Publication Type:

Journal Article


Ore Geology Reviews, Volume 99, p.86-115 (2018)





arctic canada, Carbonate-hosted copper deposit, Fluid inclusions, Geerite, REE geochemistry, Stable isotopes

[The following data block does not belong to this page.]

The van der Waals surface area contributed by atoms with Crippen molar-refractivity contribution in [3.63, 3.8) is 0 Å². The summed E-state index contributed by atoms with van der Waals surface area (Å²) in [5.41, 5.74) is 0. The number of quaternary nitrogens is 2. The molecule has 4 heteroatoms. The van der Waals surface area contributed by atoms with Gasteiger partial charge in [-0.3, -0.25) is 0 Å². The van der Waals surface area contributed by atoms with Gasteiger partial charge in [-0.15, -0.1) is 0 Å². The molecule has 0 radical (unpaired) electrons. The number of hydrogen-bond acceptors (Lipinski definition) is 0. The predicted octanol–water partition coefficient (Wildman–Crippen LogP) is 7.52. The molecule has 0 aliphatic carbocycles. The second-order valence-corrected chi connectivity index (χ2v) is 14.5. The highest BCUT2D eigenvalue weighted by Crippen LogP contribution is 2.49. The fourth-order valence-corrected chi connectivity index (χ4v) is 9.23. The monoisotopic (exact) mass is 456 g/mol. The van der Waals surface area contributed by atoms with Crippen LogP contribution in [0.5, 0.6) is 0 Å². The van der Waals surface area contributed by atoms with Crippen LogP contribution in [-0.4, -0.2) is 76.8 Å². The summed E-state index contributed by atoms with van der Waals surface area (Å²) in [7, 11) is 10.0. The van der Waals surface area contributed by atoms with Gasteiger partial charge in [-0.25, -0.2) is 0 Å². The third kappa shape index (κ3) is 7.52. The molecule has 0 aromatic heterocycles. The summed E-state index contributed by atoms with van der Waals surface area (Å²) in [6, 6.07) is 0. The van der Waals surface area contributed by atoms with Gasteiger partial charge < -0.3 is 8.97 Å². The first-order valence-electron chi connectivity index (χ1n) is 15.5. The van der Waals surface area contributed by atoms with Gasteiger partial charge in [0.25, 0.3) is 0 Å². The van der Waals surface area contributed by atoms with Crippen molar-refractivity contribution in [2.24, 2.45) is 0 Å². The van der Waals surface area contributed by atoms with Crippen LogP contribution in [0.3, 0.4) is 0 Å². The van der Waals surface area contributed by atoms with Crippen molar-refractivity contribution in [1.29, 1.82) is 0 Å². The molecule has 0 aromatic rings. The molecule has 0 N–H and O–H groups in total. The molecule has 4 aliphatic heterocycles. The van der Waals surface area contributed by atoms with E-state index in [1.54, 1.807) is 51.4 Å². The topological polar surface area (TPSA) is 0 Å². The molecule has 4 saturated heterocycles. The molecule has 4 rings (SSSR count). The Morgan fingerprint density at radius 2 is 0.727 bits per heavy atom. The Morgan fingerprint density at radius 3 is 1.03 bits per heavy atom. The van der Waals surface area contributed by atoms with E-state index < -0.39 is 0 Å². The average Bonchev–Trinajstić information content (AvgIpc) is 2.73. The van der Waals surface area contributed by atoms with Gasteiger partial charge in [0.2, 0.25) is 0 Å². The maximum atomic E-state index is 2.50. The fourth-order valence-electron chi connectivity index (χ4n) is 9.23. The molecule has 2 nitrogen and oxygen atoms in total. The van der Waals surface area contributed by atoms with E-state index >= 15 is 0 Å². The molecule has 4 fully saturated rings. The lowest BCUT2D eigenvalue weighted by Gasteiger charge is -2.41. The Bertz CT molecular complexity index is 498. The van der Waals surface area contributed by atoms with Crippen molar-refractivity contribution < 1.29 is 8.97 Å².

<p>The metallogenetically important Cornwallis Zn district, in Canada’s Arctic islands, includes the past-producing Polaris mine and numerous base-metal showings, including Storm copper. Storm is unusual because it is near the southern limit of the district, is Cu- versus Zn-dominated, is overlain and underlain by red sandstone, and is hosted by Silurian strata (rather than Ordovician strata, as at Polaris). Mineralisation styles are primarily carbonate replacement and breccia, and consist of geerite, covellite, bornite, and chalcopyrite, all of which are associated with calcite and dolomite gangue. Multiple in situ micro-analytical techniques (fluid inclusion microthermometry, evaporate mound SEM-EDS, LA ICP-MS, SIMS), plus conventional Cu isotopic analysis were integrated to characterise the nature of the mineralising fluids and events. Fluid inclusions yielded low-temperature (Th &lt;130 °C), moderate- to low-salinity (17.0 to 0.4 wt% NaCl equiv.) fluids. Evaporate mound SEM-EDS analysis, which quantified the solute chemistry, show a change from bimodal Na- and Na+K-dominated fluid mixture to a Na+K-dominated fluid. The δ18OH2O signature of the mineralising fluid involved reservoirs reflecting involvement of meteoric (&lt;0%) and rock-equilibrated (8%) fluids, respectively. The δ34S values are nearly homogeneous for pre-ore and second generation sulphides at 0% and 10%, respectively, whereas the third generation (recrystallised) sulphides are more variable, with values from 8.8 to 23.4%. The majority of Cu sulphides have δ65Cu values near 0%, but second-generation chalcopyrite shows elevated δ65Cu values from +1.31% in the north to +3.44% in the south, suggesting a probable southward fluid flow. Positive Eu PAAS-normalised anomalies in early dolomite cements, which indicate basement involvement, are absent in succeeding cements, suggesting a change in fluid pathways and hence the mineralogical nature of the reservoir. Negative CeSN anomalies in main-stage calcite cement indicate an oxidised fluid, but the lack of similar Ce anomalies in the dolomite cements indicates reduced fluids. These data suggest that Storm copper mineralisation is related to basement-equilibrated fluids mobilised during the Ellesmerian orogeny (Devonian), which acquired heat and leached Cu from underlying Proterozoic red sandstone (Aston Formation) and were then focussed up faults where Cu sulphides precipitated. Prolonged meteoric fluid movement from the north, with intermittent episodes of basin-equilibrated fluid influx, produced hypogene and supergene mineralisation. Fluid movement resumed in the Cenozoic, when high-latitude fluids altered Cu minerals to atacamite. Storm copper mineralisation shares characteristics with both red-bed and Irish-type Cu deposit sub-types, but may also highlight a relationship with carbonate-replacement Zn-Pb deposits. Timing of mineralisation is comparable to that of Zn ore precipitation at Polaris, suggesting that Storm may be an integral part of the Cornwallis district, in spite of its unusual composition.</p>

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